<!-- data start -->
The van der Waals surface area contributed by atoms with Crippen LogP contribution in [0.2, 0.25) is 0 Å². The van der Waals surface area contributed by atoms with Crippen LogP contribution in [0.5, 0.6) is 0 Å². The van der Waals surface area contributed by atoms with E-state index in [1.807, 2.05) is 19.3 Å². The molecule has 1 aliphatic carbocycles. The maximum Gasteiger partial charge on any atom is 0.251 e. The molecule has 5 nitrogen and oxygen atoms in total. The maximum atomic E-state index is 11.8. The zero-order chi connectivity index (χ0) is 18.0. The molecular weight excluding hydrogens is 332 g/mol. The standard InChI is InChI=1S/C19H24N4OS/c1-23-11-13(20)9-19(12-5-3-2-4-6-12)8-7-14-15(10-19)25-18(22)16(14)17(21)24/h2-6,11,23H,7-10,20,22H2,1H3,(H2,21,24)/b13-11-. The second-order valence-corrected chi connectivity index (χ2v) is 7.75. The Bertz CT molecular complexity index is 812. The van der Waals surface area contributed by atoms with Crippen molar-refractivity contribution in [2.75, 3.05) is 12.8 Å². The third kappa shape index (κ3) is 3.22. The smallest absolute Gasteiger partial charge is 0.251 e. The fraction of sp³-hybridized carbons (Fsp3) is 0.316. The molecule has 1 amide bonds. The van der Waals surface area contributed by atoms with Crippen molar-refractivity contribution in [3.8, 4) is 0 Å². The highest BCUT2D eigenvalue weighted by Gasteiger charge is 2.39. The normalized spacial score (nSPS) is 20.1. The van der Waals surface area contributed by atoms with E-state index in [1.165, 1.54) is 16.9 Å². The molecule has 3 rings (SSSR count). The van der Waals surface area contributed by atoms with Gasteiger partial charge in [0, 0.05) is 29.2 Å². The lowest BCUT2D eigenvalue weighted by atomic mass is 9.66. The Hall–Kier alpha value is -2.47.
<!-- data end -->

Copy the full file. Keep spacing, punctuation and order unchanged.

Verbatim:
The van der Waals surface area contributed by atoms with Crippen LogP contribution in [0.2, 0.25) is 0 Å². The van der Waals surface area contributed by atoms with Crippen LogP contribution in [0.5, 0.6) is 0 Å². The van der Waals surface area contributed by atoms with E-state index in [1.807, 2.05) is 19.3 Å². The molecule has 1 aliphatic carbocycles. The maximum Gasteiger partial charge on any atom is 0.251 e. The molecule has 5 nitrogen and oxygen atoms in total. The maximum atomic E-state index is 11.8. The zero-order chi connectivity index (χ0) is 18.0. The molecular weight excluding hydrogens is 332 g/mol. The standard InChI is InChI=1S/C19H24N4OS/c1-23-11-13(20)9-19(12-5-3-2-4-6-12)8-7-14-15(10-19)25-18(22)16(14)17(21)24/h2-6,11,23H,7-10,20,22H2,1H3,(H2,21,24)/b13-11-. The second-order valence-corrected chi connectivity index (χ2v) is 7.75. The Bertz CT molecular complexity index is 812. The van der Waals surface area contributed by atoms with Crippen molar-refractivity contribution in [2.75, 3.05) is 12.8 Å². The third kappa shape index (κ3) is 3.22. The smallest absolute Gasteiger partial charge is 0.251 e. The fraction of sp³-hybridized carbons (Fsp3) is 0.316. The molecule has 1 amide bonds. The van der Waals surface area contributed by atoms with Crippen molar-refractivity contribution in [3.8, 4) is 0 Å². The highest BCUT2D eigenvalue weighted by Gasteiger charge is 2.39. The normalized spacial score (nSPS) is 20.1. The van der Waals surface area contributed by atoms with E-state index in [1.165, 1.54) is 16.9 Å². The molecule has 3 rings (SSSR count). The van der Waals surface area contributed by atoms with Gasteiger partial charge in [0, 0.05) is 29.2 Å². The lowest BCUT2D eigenvalue weighted by atomic mass is 9.66. The Hall–Kier alpha value is -2.47.